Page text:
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difficult in the sense of really putting in the sort of urgent the agenda that we urgently need for all the reasons that alan referenced but what i do think is going to happen is that each year there's going to need to be a budget there's going to need to be the government is going to have to be kept open and there's going to be deal making and nancy pelosi is someone i respect in a deal making situation above any politician in my lifetime and so i believe nancy pelosi will be able to attach to the budget a variety of top priorities for the democratic. coalition the democratic caucus whether or not that's been cleaned climate and i think it should i can't say for sure it will be but i think that you're going to see high stakes negotiations last minute deals being cut between the president and palosi about to keep the government going basically every time the government runs out of funding and i don't know exactly what those details are going to be but they're going to keep journalists up late at night because we're going to the last minute and you know
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there isn't any. in these two years but because you like to talk about how the president is a businessman where does he deal with democrats if they do see him and it seems like we're going to take at least one chamber of all presidents have used to be a democrat himself i mean i think a lot of people forget that he's done a great job working with both sides of the aisle and he's offered up a lot of solutions i have been bipartisan i do have to ok what were those well i think comprehensive immigration reform all he wants is to build a very solid border on the on the southern border he wants to build a wall that keeps bad actors out bipartisan actually if you just if you listen exchange if you listen to democrats. only linux user and there were others that the democrats are that they have the democrats that they thought they had a deal with the president and that is some of his aides got involved in. that went away so there has been no bipartisan about immigration there's been a lot about pardons i but i don't just talk about immigration not because the president's willing to deal. you know he just signed environmental protections for the ocean to clean up you know millions of pounds of trash in the ocean not very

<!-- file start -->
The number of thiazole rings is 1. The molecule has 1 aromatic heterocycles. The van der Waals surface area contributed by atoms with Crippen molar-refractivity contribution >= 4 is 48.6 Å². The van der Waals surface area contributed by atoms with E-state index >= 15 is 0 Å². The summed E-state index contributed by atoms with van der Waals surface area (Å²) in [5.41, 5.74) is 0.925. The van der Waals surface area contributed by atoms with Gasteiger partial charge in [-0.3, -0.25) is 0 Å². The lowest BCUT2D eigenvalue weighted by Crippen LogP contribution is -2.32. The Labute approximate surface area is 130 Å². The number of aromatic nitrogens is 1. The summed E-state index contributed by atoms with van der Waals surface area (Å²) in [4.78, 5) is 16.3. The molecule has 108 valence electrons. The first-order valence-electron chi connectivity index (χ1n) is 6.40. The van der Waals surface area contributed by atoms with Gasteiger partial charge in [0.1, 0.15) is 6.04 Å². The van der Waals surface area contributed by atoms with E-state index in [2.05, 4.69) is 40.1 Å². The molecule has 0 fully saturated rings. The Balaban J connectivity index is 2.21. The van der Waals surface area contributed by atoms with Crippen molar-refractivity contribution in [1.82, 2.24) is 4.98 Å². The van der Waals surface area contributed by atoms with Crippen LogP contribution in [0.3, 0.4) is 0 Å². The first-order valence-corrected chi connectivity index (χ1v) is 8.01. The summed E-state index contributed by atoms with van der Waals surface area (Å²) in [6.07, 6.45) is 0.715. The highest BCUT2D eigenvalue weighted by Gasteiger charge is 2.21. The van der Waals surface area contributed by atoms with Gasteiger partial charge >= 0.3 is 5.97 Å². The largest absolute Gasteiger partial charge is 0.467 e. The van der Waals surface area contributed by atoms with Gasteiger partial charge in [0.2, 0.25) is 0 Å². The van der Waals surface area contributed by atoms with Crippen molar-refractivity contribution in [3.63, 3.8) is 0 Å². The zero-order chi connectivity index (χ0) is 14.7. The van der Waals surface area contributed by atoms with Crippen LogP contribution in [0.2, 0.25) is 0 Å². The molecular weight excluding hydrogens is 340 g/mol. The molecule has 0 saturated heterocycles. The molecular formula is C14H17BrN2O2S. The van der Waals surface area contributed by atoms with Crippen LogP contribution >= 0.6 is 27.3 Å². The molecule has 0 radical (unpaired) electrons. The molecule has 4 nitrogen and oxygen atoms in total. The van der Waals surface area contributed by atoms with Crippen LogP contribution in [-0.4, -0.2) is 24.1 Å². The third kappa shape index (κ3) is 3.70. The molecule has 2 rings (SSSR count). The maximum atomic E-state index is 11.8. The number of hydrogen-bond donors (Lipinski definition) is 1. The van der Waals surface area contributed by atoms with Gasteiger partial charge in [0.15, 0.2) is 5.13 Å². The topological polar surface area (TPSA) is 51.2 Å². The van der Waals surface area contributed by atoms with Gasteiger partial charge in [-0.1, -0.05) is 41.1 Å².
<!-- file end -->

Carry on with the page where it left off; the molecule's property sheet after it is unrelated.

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well covered but the president does care about the environment i think that one of the reasons he pulled out of the paris climate accord is because we were disproportionately pain when we had bad actors for example like china who were not adhering to those accords just like trying to has and i haven't seen any evidence that the chinese were not here into the paranoia we're going to have you know if there's anyone been to china i mean you looked into this not is well ahead of us an alternative in and out of the world and we're going with i would i would i would respectfully disagree with that because china has been a bad actor in a number of multilateral multinational multilateral agreements including the w.t. you know where they steal our ip not where they say you are topple i'm just saying this is how china this is not china behaves jeff they don't play by the rules well if i want to end with you jeff and the thing we started talk about this the republicans haven't provided a check at all of this president so lay out for our audience if you will the awesome power of the house subpoena what do you think that they would do what would they start looking at there because there's been